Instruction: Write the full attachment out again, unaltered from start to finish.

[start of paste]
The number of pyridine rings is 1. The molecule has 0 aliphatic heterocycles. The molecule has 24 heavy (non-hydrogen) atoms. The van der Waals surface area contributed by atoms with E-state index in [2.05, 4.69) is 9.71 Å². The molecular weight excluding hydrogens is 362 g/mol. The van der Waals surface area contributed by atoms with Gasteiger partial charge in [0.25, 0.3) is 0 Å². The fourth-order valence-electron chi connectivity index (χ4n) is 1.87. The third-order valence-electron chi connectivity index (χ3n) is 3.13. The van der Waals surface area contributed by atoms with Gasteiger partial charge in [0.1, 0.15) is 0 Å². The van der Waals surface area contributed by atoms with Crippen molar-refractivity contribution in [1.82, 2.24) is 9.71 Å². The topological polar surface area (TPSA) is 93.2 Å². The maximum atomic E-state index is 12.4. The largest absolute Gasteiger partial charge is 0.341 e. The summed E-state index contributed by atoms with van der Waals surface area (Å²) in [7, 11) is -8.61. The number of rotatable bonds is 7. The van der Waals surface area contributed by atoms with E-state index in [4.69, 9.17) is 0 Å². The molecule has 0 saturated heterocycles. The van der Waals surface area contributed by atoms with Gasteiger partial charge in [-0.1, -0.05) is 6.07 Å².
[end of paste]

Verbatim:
The number of pyridine rings is 1. The molecule has 0 aliphatic heterocycles. The molecule has 24 heavy (non-hydrogen) atoms. The van der Waals surface area contributed by atoms with E-state index in [2.05, 4.69) is 9.71 Å². The molecular weight excluding hydrogens is 362 g/mol. The van der Waals surface area contributed by atoms with Gasteiger partial charge in [0.25, 0.3) is 0 Å². The fourth-order valence-electron chi connectivity index (χ4n) is 1.87. The third-order valence-electron chi connectivity index (χ3n) is 3.13. The van der Waals surface area contributed by atoms with Gasteiger partial charge in [0.1, 0.15) is 0 Å². The van der Waals surface area contributed by atoms with Crippen molar-refractivity contribution in [1.82, 2.24) is 9.71 Å². The topological polar surface area (TPSA) is 93.2 Å². The maximum atomic E-state index is 12.4. The largest absolute Gasteiger partial charge is 0.341 e. The summed E-state index contributed by atoms with van der Waals surface area (Å²) in [7, 11) is -8.61. The number of rotatable bonds is 7. The van der Waals surface area contributed by atoms with E-state index in [4.69, 9.17) is 0 Å². The molecule has 0 saturated heterocycles. The van der Waals surface area contributed by atoms with Gasteiger partial charge in [-0.1, -0.05) is 6.07 Å².